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RESTRUCTURING THE ENGINEERING EDUCATION IN SAUDI ARABIA Muhammad Taher Abuelma’atti King Fahd University of Petroleum and Minerals Dhahran-Saudi Arabia.

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Presentation on theme: "RESTRUCTURING THE ENGINEERING EDUCATION IN SAUDI ARABIA Muhammad Taher Abuelma’atti King Fahd University of Petroleum and Minerals Dhahran-Saudi Arabia."— Presentation transcript:

1 RESTRUCTURING THE ENGINEERING EDUCATION IN SAUDI ARABIA Muhammad Taher Abuelma’atti King Fahd University of Petroleum and Minerals Dhahran-Saudi Arabia

2 WHAT IS SAID? Industry complains that new engineering graduates fall short on the practical engineering skills. Major companies have to spend more than one year in retraining new engineering graduates at very high costs. A customer with a problem, does not really care if it is a physics, engineering, or software problem. He just wants it to be fixed. Engineering graduates must have at least a working knowledge of other technologies. They need to know when the solution to a problem can be found within a specific technology and when they must seek help from another area.

3 The task of the Saudi engineering educational system is, therefore, complicated: On the one hand, it must prepare graduates with sufficient knowledge in basic science and technology, as well as an adequate degree of specialization to handle current technological problems. On the other hand, it must produce open-minded graduates who can adapt easily to a wide spectrum of jobs available in a relatively small market, and who can respond and progress quickly to new issues faced by society.

4 IS IT POSSIBLE? It appears that the engineering education is faced with a near-impossible task. Consider the four-year baccalaureate program in engineering 1.It is full and overflowing. 2.It must lead to a multiplicity of career opportunities. 3.Including more topics in this program increases the stress on the search for excellence in education. What sort of a curriculum is required that will stand up to these diverse requests?

5 ENHANCEMENT OF ENGINEERING PROGRAMS 1.A wide range of enhancements for the basic four-year baccalaureate engineering program can be provided. 2.Each one requires a year or more beyond the basic engineering program. 3.It is not just a random collection of courses that total to a minimal number of credit hours or a minimum length of calendar time to be filled with an assortment of interesting but not necessarily related activities. 4.It is an educational experience which is designed to meet a particular educational goal. 5.Academic advisors would help the student select a particular enhancement that would be expected to match best with his educational goals and objectives.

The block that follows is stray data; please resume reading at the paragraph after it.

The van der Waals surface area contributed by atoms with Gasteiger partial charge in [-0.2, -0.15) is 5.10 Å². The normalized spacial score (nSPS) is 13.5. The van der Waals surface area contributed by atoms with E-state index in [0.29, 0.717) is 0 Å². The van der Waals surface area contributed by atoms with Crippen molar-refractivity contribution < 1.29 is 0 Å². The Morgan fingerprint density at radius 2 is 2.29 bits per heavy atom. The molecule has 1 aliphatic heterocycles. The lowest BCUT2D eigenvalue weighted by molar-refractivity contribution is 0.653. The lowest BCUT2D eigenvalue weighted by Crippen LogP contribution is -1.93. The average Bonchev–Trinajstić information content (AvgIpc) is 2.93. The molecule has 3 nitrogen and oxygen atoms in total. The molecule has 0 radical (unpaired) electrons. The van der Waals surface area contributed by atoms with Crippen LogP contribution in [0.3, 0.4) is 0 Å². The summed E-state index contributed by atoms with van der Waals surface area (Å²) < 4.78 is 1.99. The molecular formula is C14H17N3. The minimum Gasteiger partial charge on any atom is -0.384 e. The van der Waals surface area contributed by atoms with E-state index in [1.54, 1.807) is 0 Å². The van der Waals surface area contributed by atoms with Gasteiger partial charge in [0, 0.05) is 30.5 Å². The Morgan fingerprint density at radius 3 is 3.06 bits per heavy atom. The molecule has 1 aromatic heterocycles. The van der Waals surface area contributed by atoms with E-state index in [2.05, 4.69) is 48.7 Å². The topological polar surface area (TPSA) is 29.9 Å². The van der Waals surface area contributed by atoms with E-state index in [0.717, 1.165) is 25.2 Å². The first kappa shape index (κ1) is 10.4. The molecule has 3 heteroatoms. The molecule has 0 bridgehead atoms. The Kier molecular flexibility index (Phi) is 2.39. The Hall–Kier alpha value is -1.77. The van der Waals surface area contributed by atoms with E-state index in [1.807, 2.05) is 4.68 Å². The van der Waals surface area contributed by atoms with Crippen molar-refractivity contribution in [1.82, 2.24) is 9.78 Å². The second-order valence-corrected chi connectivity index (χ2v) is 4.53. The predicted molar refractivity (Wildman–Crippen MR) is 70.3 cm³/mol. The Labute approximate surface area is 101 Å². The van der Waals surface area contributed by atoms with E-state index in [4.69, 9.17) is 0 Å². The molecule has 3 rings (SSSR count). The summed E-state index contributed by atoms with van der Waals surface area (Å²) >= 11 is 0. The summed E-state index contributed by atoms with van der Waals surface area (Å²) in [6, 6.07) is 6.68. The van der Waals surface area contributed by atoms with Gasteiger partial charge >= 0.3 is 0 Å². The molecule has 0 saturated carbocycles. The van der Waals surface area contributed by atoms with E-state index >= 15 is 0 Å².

6 Enhancement programs could be designed to provide one or more of the following: 1.Additional background in the discipline 2.A broader education in the social sciences. 3.A background in technical marketing. 4.A background in the business and management area. 5.A broader development of the ability to communicate. 6.A background in another technical area. 7.An introduction to both technical and non-technical aspects of a given industry such as the telecommunication industry.

7 BACHELOR OF SCIENCE AND MASTER OF ENGINEERING At present, students who wanted further education after bachelor’s degree would enter the master’s program, which is geared toward those heading for a Ph.D. The Master of Engineering program is different: 1.It is a five-year program that leads to a combined bachelor of science and master of engineering degree. 2.It is designed for students who plan on practicing engineering. 3.The fifth year is similar to the fourth year, sharing a structured classroom approach. 4.It has no/reduced thesis requirement.